Rehabilitation Secretary Panfilo Lacson submitted what he claims to be an unsigned version of the Napoles list to the Senate committee on May 13. The list differs from the official list signed by Napoles and submitted by Secretary De Lima. It implicates 12 senators, including Ejercito, as well as Budget Secretary Florencio Abad, Agriculture Secretary Proceso Alcala, and 68 former or current congressmen. Secretary De Lima has dismissed Lacson’s copy of the Napoles list as invalid, calling it a “worthless piece of paper.”
Whistleblowers Association of the Philippines President Sandra Cam claims that she is in possession of a list implicating 12 senators in the scam, as well as 68 incumbent or former congressmen. Cam has garnered substantial press coverage in recent days by claiming that De Lima had sanitized the Napoles list before submitting it to the Senate committee, removing the name of Senate President Drilon, who is supposedly named on her list. Cam seems to really have it out for Drilon, having claimed that the leader of the Senate is attempting to silence her. Cam has yet to reveal the source of her list.
Lawyer Levito Baligod quietly submitted his own list to the Department of Justice on March 8, well before the other lists had gained traction in the media. However, Baligod has not escaped the spotlight. As the former lawyer of Benhur Luy, Baligod has been accused of being the person behind the whole list frenzy, including the Luy list. He has drawn the ire of Senator Defensor-Santiago, who has threatened him with a disbarment case due to her inclusion in Luy’s records. Baligod has denied these accusations, claiming that Enrile, Estrada, and Revilla were the only senators included on the list he submitted. Furthermore, he has said that Luy’s records were not a list, but rather a mere database of transaction.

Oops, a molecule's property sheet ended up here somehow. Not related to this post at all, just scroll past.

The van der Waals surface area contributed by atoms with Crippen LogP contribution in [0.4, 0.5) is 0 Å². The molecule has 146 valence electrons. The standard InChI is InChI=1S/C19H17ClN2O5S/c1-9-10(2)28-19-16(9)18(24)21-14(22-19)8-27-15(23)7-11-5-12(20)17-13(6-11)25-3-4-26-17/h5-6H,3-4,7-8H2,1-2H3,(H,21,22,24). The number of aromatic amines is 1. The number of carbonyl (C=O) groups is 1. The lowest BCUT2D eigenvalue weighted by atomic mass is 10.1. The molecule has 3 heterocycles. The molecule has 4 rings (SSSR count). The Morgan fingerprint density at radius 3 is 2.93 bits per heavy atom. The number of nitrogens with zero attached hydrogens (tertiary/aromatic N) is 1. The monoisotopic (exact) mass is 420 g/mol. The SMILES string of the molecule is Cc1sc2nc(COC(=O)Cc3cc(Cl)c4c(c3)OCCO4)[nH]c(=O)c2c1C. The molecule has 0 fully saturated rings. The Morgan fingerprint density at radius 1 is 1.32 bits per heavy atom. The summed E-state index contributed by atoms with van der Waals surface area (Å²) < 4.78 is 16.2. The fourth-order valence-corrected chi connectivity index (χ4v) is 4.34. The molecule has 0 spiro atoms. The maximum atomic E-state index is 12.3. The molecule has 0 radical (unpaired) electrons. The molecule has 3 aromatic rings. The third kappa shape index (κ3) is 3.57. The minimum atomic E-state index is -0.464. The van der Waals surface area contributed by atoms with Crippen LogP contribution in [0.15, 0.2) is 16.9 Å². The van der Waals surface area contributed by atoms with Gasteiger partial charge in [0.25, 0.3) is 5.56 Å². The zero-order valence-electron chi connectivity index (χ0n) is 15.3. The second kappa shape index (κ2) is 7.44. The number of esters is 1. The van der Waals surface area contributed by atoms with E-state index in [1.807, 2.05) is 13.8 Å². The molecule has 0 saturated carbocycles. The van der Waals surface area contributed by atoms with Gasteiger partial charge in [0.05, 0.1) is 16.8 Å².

Truth in a Storm of Intrigue
Many of the accused lawmakers and government officials have warned the public about being so quick to believe the lists that seem to proliferate as each day goes by. They say that anyone can make a list, and that these lists must be verified and authenticated through proper, official channels before they wreak their havoc on professional reputations and ambitions. This is a worthy warning, but it should be taken with a caveat. Truthfully, many of the officials named on these lists could have been falsely accused. With the confusion that has taken hold of public life over the last few months, it is easy for political opportunists to use this chaos in order to bring down their political rivals.
However, it is certain that at least some of the people on these lists are guilty of exactly what they are accused of – stealing public funds and putting them in their own pockets, and into the pockets of others who are just as guilty. Napoles and her associates could not have amassed such a mindboggling amount of ill-gotten wealth without a sizable number of conspirators within government. Hopefully, over time these lists, mere pieces of paper at the moment, will bring about real-life convictions for the “public servants” that have gotten obscenely rich at the expense of the average Filipino taxpayer.
Images via Inquirer.net. Some rights reserved.
Originally posted at the Blog Watch Channel Philippine Online Chronicles